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Summary:

Weather apps on the Mac are sorely lacking. You generally have to use a Dashboard widget to find out the latest weather conditions in your area. In searching for a decent desktop solution, I found that many of the major weather/news publishers provide Dashboard widgets but […]

Weather apps on the Mac are sorely lacking. You generally have to use a Dashboard widget to find out the latest weather conditions in your area. In searching for a decent desktop solution, I found that many of the major weather/news publishers provide Dashboard widgets but none of them provide a simple Mac desktop app. Until now…

Roughly a year ago, the folks at Weatherbug released a public beta of their Weatherbug Alert for the Mac. It’s a simple menu application that provides links to your local weather conditions.

With this application, you specify your current location and Weatherbug does the rest. You get links to the local forecast, radar and any severe weather alerts, right from the menu.

img_mac-alert-ss

Weatherbug Alert Menu showing the different options

And when there is a severe weather condition, you are then notified via the menubar:

img_mac-alert-bar

Weatherbug Alert Menu showing the different options

There are other weather applications available. If you perform a search on MacUpdate or VersionTracker, you get pages of them. However, as I mentioned earlier, the majority of them are widgets for the Dashboard.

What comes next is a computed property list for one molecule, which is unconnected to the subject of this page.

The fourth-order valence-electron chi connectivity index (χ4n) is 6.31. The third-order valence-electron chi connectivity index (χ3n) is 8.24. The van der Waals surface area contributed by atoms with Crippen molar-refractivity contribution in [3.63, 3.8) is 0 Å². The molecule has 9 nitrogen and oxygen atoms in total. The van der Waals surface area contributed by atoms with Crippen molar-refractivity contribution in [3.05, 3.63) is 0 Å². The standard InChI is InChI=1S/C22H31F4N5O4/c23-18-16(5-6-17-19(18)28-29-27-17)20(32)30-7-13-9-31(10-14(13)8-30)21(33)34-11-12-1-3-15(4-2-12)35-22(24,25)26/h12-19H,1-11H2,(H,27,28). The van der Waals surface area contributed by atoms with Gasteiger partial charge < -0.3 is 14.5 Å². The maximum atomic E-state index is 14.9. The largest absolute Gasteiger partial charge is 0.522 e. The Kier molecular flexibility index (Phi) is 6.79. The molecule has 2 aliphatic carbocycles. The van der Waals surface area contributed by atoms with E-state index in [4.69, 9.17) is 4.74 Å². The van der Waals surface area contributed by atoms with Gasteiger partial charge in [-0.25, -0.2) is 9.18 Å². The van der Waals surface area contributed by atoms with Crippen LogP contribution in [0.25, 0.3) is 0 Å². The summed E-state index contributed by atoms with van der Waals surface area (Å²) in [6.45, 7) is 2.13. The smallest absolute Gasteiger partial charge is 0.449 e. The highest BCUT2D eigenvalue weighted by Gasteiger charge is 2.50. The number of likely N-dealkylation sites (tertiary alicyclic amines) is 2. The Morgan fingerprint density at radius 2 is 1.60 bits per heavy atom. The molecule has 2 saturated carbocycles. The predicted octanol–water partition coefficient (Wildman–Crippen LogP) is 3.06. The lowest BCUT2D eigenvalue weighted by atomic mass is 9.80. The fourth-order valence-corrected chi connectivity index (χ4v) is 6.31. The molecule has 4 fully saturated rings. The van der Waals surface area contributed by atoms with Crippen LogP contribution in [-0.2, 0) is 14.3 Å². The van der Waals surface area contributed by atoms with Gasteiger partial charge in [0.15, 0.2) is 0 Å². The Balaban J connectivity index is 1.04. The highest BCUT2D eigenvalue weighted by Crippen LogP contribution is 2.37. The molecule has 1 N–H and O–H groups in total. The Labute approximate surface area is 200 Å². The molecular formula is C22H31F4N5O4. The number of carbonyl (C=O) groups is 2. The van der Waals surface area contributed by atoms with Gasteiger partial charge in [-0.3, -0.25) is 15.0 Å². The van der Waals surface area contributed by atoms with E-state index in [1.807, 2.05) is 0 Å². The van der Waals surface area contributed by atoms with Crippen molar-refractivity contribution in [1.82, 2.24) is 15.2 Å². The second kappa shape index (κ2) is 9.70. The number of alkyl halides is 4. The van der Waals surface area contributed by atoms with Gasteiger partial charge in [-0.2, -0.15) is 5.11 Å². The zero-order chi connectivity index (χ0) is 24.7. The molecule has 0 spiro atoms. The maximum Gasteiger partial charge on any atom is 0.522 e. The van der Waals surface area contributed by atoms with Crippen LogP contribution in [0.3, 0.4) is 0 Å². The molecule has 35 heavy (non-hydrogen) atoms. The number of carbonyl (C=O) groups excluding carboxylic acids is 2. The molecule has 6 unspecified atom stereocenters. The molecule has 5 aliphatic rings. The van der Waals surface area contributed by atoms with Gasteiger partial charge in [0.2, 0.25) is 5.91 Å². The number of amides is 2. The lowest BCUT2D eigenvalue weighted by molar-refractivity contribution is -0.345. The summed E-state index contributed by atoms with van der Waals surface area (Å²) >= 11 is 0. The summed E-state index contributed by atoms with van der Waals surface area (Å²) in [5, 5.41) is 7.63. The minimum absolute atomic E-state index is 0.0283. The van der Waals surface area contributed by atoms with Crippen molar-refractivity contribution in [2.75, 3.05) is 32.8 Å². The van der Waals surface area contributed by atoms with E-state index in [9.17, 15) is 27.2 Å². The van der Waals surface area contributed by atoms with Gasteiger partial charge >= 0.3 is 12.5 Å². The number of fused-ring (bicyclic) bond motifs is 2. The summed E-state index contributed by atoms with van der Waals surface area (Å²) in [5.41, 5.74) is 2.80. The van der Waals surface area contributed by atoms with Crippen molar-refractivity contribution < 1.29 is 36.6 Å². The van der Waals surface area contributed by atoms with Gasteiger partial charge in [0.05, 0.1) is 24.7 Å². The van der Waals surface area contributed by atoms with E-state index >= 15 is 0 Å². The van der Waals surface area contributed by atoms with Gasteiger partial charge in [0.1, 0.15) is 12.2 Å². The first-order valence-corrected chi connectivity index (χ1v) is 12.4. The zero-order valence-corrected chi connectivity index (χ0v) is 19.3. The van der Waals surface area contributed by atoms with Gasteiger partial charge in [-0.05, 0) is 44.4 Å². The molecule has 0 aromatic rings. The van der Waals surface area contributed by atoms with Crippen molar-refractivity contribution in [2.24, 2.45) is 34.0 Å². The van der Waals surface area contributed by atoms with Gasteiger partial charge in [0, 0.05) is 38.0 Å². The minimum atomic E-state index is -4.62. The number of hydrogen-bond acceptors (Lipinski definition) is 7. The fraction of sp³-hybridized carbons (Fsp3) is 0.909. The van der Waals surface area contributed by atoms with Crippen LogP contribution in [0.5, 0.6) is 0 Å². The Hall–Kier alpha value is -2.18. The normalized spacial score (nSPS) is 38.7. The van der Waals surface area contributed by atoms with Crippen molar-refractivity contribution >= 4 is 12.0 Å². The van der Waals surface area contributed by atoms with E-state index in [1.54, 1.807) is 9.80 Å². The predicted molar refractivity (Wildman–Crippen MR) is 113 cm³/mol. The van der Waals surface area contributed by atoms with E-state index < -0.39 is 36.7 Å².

The nice thing about this Weatherbug Alert app is that it’s available to you within any application with just a quick glance at the menubar.

I think the folks at Weatherbug could take a few steps to really improve this application. Here is my wish list:

  1. Display the current radar in the menu (a small icon that I can click to see a much bigger live map).
  2. Display the forecast in the menubar or within the menu of the application (user configurable).
  3. Allow me to specify multiple locations to monitor weather conditions elsewhere (I like to know the weather for places I frequent in my business travel).

I am sure there are many more features that could be added. The best thing about Weatherbug Alert is its price: free. And, although it has been a little while since the product was updated, at least there has been some active development of the application (testing with Leopard).

Do you have a preferred weather application? If so, please let us know in the comments.

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  1. Check out weahervane…it gives you a 5 day forecast when you click it’s icon in the menu bar.

  2. I also recommend WeatherVane.

  3. Or WeatherDock, which has been around for ages. What advantage does WeatherBug have over either of these apps?

  4. My personal desire is for something between this and the standard weather widget. Apple’s weather widget hasn’t changed since it was debuted and is lacking in several ways, but the only alternatives (like this one) seem to be tailor made for weather nuts or people foolish enough to live in hurricane alley who want all kinds of bells and whistles that the average user (IMO) doesn’t need or want.